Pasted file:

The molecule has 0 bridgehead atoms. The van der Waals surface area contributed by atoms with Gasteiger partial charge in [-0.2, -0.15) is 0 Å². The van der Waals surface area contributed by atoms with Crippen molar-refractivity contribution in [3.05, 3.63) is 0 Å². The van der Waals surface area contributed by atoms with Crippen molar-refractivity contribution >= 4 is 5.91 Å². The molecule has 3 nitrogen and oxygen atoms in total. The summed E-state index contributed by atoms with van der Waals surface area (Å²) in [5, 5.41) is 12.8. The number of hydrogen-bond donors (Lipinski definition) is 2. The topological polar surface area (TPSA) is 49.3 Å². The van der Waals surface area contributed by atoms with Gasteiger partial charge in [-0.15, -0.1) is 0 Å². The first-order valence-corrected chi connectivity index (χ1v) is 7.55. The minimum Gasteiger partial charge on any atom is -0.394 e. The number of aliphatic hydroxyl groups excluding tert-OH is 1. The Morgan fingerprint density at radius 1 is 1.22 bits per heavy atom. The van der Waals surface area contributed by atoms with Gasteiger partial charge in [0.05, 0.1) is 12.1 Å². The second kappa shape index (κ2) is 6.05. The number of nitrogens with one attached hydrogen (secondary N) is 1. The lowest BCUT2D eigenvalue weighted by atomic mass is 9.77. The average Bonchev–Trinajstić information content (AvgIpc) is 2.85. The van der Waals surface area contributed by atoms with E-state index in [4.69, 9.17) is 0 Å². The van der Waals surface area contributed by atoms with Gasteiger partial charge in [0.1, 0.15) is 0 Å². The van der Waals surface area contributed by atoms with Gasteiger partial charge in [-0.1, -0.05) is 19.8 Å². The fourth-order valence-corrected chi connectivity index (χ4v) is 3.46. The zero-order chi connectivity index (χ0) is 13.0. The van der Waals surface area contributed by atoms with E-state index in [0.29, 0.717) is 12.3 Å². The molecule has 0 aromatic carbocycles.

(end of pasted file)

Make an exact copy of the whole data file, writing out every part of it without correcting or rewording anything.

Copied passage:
The molecule has 0 bridgehead atoms. The van der Waals surface area contributed by atoms with Gasteiger partial charge in [-0.2, -0.15) is 0 Å². The van der Waals surface area contributed by atoms with Crippen molar-refractivity contribution in [3.05, 3.63) is 0 Å². The van der Waals surface area contributed by atoms with Crippen molar-refractivity contribution >= 4 is 5.91 Å². The molecule has 3 nitrogen and oxygen atoms in total. The summed E-state index contributed by atoms with van der Waals surface area (Å²) in [5, 5.41) is 12.8. The number of hydrogen-bond donors (Lipinski definition) is 2. The topological polar surface area (TPSA) is 49.3 Å². The van der Waals surface area contributed by atoms with Gasteiger partial charge in [-0.15, -0.1) is 0 Å². The first-order valence-corrected chi connectivity index (χ1v) is 7.55. The minimum Gasteiger partial charge on any atom is -0.394 e. The number of aliphatic hydroxyl groups excluding tert-OH is 1. The Morgan fingerprint density at radius 1 is 1.22 bits per heavy atom. The van der Waals surface area contributed by atoms with Gasteiger partial charge in [0.05, 0.1) is 12.1 Å². The second kappa shape index (κ2) is 6.05. The number of nitrogens with one attached hydrogen (secondary N) is 1. The lowest BCUT2D eigenvalue weighted by atomic mass is 9.77. The average Bonchev–Trinajstić information content (AvgIpc) is 2.85. The van der Waals surface area contributed by atoms with E-state index in [4.69, 9.17) is 0 Å². The van der Waals surface area contributed by atoms with Gasteiger partial charge in [0.1, 0.15) is 0 Å². The van der Waals surface area contributed by atoms with Gasteiger partial charge in [-0.1, -0.05) is 19.8 Å². The fourth-order valence-corrected chi connectivity index (χ4v) is 3.46. The zero-order chi connectivity index (χ0) is 13.0. The van der Waals surface area contributed by atoms with E-state index in [0.29, 0.717) is 12.3 Å². The molecule has 0 aromatic carbocycles.